How to Get Teenagers to Wear Seatbelts


One of the best things you can do for your teen’s safety when she starts driving – and when she is the passenger in any vehicle – is to require that she wears her seatbelt. Many states require that all passengers wear seatbelts or face fines, but that’s not always enough to convince teens that seatbelts are necessary. While the rule in your house should be that no one goes anywhere without donning a seatbelt, you may find that you need to employ a more creative or constructive approach when it comes to your teen’s seatbelt usage.

  • Set the appropriate example by always buckling up when you get into the car, whether you are the driver, passenger or you are making the trip in the back seat. Your teen is more likely to wear his own seatbelt if he sees you wearing yours every single time you get into the vehicle. Additionally, he cannot view you as a hypocrite if you require that he wears his seatbelt and he knows you do not always wear your own. According to the National Safety Council, more than 80 percent of teens admit that buckling up is an automatic habit thanks to watching their parents do it their entire lives.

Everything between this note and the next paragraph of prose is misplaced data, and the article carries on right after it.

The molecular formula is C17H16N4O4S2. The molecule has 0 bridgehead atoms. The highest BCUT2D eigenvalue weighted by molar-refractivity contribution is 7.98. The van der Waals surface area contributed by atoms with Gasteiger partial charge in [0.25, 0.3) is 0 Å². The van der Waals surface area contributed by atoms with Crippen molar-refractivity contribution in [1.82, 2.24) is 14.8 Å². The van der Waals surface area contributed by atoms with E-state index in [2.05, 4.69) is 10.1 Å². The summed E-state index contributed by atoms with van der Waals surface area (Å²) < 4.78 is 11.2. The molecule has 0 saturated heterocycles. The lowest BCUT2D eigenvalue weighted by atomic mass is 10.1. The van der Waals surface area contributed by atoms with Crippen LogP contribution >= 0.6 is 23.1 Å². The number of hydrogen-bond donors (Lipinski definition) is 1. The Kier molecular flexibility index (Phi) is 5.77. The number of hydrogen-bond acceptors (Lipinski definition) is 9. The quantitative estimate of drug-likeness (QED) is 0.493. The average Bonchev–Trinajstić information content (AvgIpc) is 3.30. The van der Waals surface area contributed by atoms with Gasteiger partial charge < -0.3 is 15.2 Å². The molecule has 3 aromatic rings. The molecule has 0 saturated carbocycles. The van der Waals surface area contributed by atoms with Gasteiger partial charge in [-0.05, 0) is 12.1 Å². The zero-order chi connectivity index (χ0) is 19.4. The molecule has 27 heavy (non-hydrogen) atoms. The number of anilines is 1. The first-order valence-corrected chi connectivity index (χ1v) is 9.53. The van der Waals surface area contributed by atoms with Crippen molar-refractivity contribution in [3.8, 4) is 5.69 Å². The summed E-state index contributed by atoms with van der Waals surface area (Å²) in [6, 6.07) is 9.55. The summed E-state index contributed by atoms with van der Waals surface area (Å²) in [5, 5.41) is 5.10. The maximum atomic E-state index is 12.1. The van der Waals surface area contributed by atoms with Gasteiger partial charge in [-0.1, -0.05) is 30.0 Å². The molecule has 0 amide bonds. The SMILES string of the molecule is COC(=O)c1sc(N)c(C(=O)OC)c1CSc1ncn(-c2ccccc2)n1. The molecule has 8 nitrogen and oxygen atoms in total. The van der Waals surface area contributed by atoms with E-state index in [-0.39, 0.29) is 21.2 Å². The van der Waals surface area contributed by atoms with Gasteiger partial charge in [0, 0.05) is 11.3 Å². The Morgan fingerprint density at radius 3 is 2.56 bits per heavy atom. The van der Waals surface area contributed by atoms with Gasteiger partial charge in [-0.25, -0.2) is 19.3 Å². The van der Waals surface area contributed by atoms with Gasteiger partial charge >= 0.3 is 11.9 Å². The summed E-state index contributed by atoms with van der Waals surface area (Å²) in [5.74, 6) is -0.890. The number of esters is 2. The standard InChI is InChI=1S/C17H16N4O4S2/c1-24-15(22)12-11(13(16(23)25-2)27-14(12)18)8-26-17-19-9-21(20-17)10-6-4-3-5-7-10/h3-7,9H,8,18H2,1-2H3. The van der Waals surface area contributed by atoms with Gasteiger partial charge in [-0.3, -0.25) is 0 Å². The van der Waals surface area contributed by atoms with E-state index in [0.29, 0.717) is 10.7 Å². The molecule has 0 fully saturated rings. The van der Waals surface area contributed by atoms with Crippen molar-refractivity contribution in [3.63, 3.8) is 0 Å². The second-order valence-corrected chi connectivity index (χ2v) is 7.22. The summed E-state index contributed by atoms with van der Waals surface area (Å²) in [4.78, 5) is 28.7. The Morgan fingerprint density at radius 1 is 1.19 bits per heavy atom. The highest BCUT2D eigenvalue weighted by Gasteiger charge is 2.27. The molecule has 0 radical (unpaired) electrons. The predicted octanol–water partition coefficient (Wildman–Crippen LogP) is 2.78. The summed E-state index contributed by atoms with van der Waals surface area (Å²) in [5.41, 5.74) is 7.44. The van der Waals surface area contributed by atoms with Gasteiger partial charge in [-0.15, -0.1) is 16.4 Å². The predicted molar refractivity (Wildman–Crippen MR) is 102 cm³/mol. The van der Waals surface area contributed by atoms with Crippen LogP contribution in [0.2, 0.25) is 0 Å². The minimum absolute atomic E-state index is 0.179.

• Take away your teen’s privilege of driving or riding with friends if she does not wear her seatbelt. Removing privileges from your teen’s life is one way to help her learn that she has to follow the rules, according to the Massachusetts Children’s Trust Fund, a program designed to educate and support families. When you catch her not wearing her seatbelt, take away her driving privileges for the weekend and do not allow her in the car with anyone but you or her other parent. Chances are good that she will quickly learn that riding without her seatbelt is not worth the repercussions.

  • Talk to school officials to see if they are willing to host a school campaign in which law enforcement officials and/or doctors come into the school and talk to teens about the importance of wearing their seatbelt, advises the National Safety Council. Some teens are more willing to listen to people they view as official or professional, and law enforcement officers and doctors can speak from personal experience responding to accidents or patients who were involved in automobile accidents not wearing their seatbelts. Sometimes these stories hit close to home and will have your teens buckling up as soon as they get in the car from that point forward.


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